In many ways, Tesla is the company that proved electric cars can be cool in the first place and pushed other companies to invest further in electric (something a long time coming in the century-and-change history of electric vehicles). Tesla isn’t trying to adapt existing vehicles or persuade existing customers to switch, both of which come with their own set of challenges. The company is instead building new products for a seemingly ever-growing customer base, resulting in the Model Y. This is an old story for anyone interested in electric vehicles. These have been around long enough that you’ve definitely seen them on the road and may have even taken one out yourself, but they’re still an eye-catcher.
Range: 324 miles
Pushing into real luxury price ranges, the BMW iX comes in two models separated by more than $20,000. The “affordable” one, the xDrive50, is the one with the range (up to 324 miles on a single charge), while the M60 emphasizes luxury and sportiness. Honestly, with these two, it seems like BMW’s more trying to prove it has a future in the electric game than trying to bring any kind of exciting innovation. The switch to a new power source isn’t going to stop BMWs from being fun to drive or great to look at, and sometimes that’s all you really need in a new car.
Range: 320 miles
Another sign of the maturing electric vehicle market is the emergence of new names. Newer companies are often where the most exciting designs and innovations come from. The R1S, an electric vehicle designed explicitly for long road trips and outdoor adventures, is the perfect example. Its battery can handle the hottest and coldest environments you can drive through. It’s also not held back by terrain: the R1S can wade through 3 feet of water, crawl up a 100 percent grade (a staggering 45 degree slope), and tow more than 7,000 pounds. The design of the car is also an exciting take on the traditional offroad aesthetic established by Jeep, Land Rover, Mercedes, and Toyota. It’s very much a unique design, but fits in with what’s come before.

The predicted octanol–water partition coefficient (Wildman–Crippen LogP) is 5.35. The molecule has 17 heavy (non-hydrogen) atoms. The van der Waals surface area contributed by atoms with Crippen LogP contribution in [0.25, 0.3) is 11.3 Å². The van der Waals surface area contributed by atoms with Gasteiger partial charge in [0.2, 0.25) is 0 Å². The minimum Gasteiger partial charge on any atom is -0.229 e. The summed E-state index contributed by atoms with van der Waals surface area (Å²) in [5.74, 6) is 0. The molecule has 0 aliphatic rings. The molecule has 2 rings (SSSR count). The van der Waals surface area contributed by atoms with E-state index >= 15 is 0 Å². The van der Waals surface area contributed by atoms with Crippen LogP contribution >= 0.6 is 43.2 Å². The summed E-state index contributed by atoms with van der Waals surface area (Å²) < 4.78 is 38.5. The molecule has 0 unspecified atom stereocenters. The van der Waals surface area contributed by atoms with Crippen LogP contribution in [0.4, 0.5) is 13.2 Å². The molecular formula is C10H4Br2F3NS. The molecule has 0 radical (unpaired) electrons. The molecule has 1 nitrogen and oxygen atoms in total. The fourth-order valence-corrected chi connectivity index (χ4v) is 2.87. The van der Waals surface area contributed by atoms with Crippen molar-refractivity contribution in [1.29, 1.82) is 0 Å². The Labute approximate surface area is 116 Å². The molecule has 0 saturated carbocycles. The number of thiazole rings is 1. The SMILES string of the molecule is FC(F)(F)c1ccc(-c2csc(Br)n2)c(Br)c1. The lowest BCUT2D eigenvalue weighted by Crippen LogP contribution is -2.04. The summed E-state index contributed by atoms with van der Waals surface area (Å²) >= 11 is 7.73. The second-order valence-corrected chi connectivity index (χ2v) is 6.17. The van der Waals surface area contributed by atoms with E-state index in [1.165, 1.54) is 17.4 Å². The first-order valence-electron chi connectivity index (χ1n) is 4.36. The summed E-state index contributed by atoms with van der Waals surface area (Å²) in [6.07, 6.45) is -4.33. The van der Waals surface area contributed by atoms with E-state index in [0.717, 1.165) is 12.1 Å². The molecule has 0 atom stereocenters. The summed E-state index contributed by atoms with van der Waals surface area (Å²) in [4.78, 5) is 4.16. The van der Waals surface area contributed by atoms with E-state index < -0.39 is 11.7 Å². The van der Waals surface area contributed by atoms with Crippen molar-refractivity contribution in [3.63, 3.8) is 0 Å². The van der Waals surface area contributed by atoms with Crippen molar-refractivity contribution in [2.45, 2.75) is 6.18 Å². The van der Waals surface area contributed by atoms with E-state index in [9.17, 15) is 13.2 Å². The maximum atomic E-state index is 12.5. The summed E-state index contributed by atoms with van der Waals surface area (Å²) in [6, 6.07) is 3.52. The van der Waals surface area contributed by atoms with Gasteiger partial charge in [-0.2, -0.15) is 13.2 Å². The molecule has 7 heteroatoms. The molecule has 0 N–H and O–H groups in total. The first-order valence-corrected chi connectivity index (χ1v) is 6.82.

Rivian is also building a network of chargers, similar to Tesla’s. Hopefully that’s not the sign that drivers will be faced with a hundred different proprietary chargers spread across the country, kind of like when cell phones were first getting popular.
Admittedly, the I-PACE looks a little dated compared to some of the others on this list, but a Jaguar looking dated isn’t the same as when other companies look dated. It’s still a beautiful car with a slick interior, streamlined and futuristic exterior, and a host of luxury features inside. Inside is a mix of digital and analogy technology, which always seems to reduce potential issues, like if your touchscreen malfunctions and you can’t adjust the volume of your music or the temperature of the AC. And this all comes in a car that proves Jaguar knows people come to them for sports car performance.
Faraday Future FF-91
Range: 378 miles
The FF-91 has been plagued with production issues since its announcement in 2017, but things are finally looking up for the car. It seems this is the year cars will finally be delivered to the public. For those who haven’t been following the company, you should know it’s incredibly design focused. The car comes with Tesla-equivalent specs in power, acceleration, and range, and doubles the battery capacity of most other electric vehicles. It’s supposed to be fully autonomous and should come with a driverless valet function. Faraday even meticulously designed the seats, which are meant to imitate what NASA calls Neutral Body Posture, the position our bodies adopt in zero gravity, to make for an even more comfortable autonomous experience.
Cool Material has been covering the journey of this car for a long time, and this is the closest it’s come to a real release.